Edit: after discussing this on Discord it appears that external dependencies are combined as well and carried on in the system as long as the Dependency field is used, which can be used also as input for other jobs, so that something like this makes sense:


    protected override void OnUpdate()
    {
    this.Dependency = JobHandle.CombineDependencies(Dependency, jobHandleWithoutComponents);
    }
     
    Last edited: Feb 29, 2020
    mkracik likes this.
  21. DreamingImLatios

    DreamingImLatios

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    So as long as every system that touches NativeContainerA also touches ComponentA, then you won't have to worry about dependencies for NativeContainerA.

    However, if SystemA touches NativeContainerA and ComponentA and SystemB touches NativeContainerA and ComponentB, then SystemB will not have the correct dependencies for NativeContainerA even if you manually wrote in the Dependency in SystemA. You need to keep track of that JobHandle somewhere else.
     
  22. sebas77

    sebas77

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    To keep it simple is best to talk about systems that do not use components at all. The question is, will the Dependency field be enough to be sure that the jobs scheduled by the next systems will take the current dependency in consideration? Example:

    Code (CSharp):
    1. System A                 =>   System B
    2. Schedule a job                schedules another job without components
    3. without components            but needs the job of system A to be done.
    4. updates Dependency            It doesn't need to call complete, but I need a dependency
    5. with the JobHandle         concatenation. So the current Job is sheduled with Dependency as input
    .


    will this ensure the correct job concatenation? This will happen if Dependency actually carries the previous jobHandle to the next System Update.
     
  23. DreamingImLatios

    DreamingImLatios

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    No. Only simple dependency mode works that way and I haven't tested if that works with SystemBase.

    If you want containers to be tracked, you either need to make sure they are always used with the same component or handle the JobHandles yourself. I do have a solution in the works for associating containers with entities like components and automatically updating Dependency with the extra JobHandles and vice-versa if you are interested.
     
  24. sebas77

    sebas77

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    So are you saying that I have to pass the job handle from the other job in other ways? This is not what I have been told but obviously next week I have to do some serious tests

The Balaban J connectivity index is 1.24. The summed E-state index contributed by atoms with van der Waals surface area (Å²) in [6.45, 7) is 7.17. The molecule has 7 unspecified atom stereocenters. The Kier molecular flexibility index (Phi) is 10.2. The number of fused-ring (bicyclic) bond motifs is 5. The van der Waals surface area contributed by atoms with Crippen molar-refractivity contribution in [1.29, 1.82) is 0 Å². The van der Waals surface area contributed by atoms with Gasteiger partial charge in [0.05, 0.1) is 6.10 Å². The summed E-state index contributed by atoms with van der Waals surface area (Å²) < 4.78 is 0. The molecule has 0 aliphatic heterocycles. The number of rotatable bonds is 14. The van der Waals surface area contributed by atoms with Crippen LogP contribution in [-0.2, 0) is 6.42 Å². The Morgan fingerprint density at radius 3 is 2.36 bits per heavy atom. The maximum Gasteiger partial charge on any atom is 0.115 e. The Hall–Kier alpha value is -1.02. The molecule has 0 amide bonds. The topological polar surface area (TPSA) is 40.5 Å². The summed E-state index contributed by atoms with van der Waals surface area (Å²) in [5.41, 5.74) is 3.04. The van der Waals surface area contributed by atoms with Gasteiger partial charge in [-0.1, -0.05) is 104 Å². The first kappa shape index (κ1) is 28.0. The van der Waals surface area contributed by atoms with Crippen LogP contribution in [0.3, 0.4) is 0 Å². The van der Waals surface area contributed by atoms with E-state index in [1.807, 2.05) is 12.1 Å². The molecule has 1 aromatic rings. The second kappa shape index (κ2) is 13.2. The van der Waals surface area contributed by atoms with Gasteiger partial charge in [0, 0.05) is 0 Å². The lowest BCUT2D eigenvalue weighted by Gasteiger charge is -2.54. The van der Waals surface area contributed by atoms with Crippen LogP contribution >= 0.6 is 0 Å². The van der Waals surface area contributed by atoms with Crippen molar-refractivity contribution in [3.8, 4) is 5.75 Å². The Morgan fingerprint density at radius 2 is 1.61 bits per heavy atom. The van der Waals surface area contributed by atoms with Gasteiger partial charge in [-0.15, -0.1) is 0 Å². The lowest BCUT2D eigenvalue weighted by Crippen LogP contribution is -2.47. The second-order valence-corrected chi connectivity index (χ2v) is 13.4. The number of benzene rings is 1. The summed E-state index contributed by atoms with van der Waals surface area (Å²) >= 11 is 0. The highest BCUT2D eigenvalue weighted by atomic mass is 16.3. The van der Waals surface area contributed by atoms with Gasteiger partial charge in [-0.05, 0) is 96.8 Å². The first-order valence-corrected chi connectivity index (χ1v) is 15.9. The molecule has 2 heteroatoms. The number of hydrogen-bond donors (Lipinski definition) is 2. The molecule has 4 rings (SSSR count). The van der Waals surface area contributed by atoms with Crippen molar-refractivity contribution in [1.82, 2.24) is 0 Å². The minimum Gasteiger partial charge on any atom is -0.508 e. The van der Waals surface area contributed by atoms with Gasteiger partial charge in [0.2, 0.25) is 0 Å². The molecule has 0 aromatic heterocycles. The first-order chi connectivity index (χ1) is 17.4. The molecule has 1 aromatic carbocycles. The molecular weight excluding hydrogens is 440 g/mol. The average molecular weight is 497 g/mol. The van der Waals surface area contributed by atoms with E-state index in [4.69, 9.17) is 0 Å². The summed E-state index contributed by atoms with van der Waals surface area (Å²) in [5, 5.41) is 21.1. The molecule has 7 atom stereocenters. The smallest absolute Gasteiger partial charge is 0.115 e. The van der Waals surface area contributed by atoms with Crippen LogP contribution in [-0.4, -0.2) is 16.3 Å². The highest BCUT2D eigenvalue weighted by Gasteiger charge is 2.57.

25. DreamingImLatios

    DreamingImLatios

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    For NativeContainers and not ECS components, yes. Only ECS components are tracked.

    I'm not sure who told you otherwise, but this rule has been in place even with JobComponentSystem. The ECS API has no way of knowing what your NativeContainers are for it to automatically track them.
     
  26. LastResortMatthew

    LastResortMatthew

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    Is this talking about dependencies BETWEEN systems only? Because within a single system it seems clear that jobs without ECS components are scheduled correctly just by passing a JobHandle, otherwise I'd expect several of my systems not to work correctly.
     
  27. DreamingImLatios

    DreamingImLatios

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    Yes. This is between systems.
     
    LastResortMatthew likes this.
  28. sebas77

    sebas77

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    You can see from my first post that your understanding was mine too, there must be some confusion out there and I ought to make some proper tests. To be fair UECS doen't do a good job in being self explanatory (although it's surely improving) and the Dependency field is very ambiguous, as I can combine in it external dependencies, I would assume those dependencies are carried between systems. However I would understand the case of tracking just components too, it's just that it's not clear as I can do Dependency = JobHandle.Combine(whateva).

    Edit: the documentation is actually clear on this and it does say that the Dependency jobhandle tracks only component dependencies.
     
    Last edited: Mar 2, 2020
  29. Zyblade

    Zyblade

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    One question. If I use "Systembase", one behaviour changed. When I use a simple foreach, like so:
    Entities.ForEach((int entityInQueryIndex, ref Translation translation) => {
    ...
    }
    And there is no entity with a translation, everything else I do "onUpdate()", like a Debug.Log("test"), doesn't get fired.
    Once I create an entity, the Debug.Log fires.
    With JobComponentSystem, I didn't need an actual entity to do stuff outside of a "Entities.Foreach". I think I missed something else, but if not, this feels like a bug. Does anyone know about this?

    Edit:
    Here we go:
    Entities 0.7.0 Preview 19
    The system invokes OnUpdate() once per frame on the main thread when any of this system's EntityQueries match existing entities, the system has the [AlwaysUpdateSystem] attribute, or the system has no queries at all.
     
    Last edited: May 9, 2020
    KAV2008 likes this.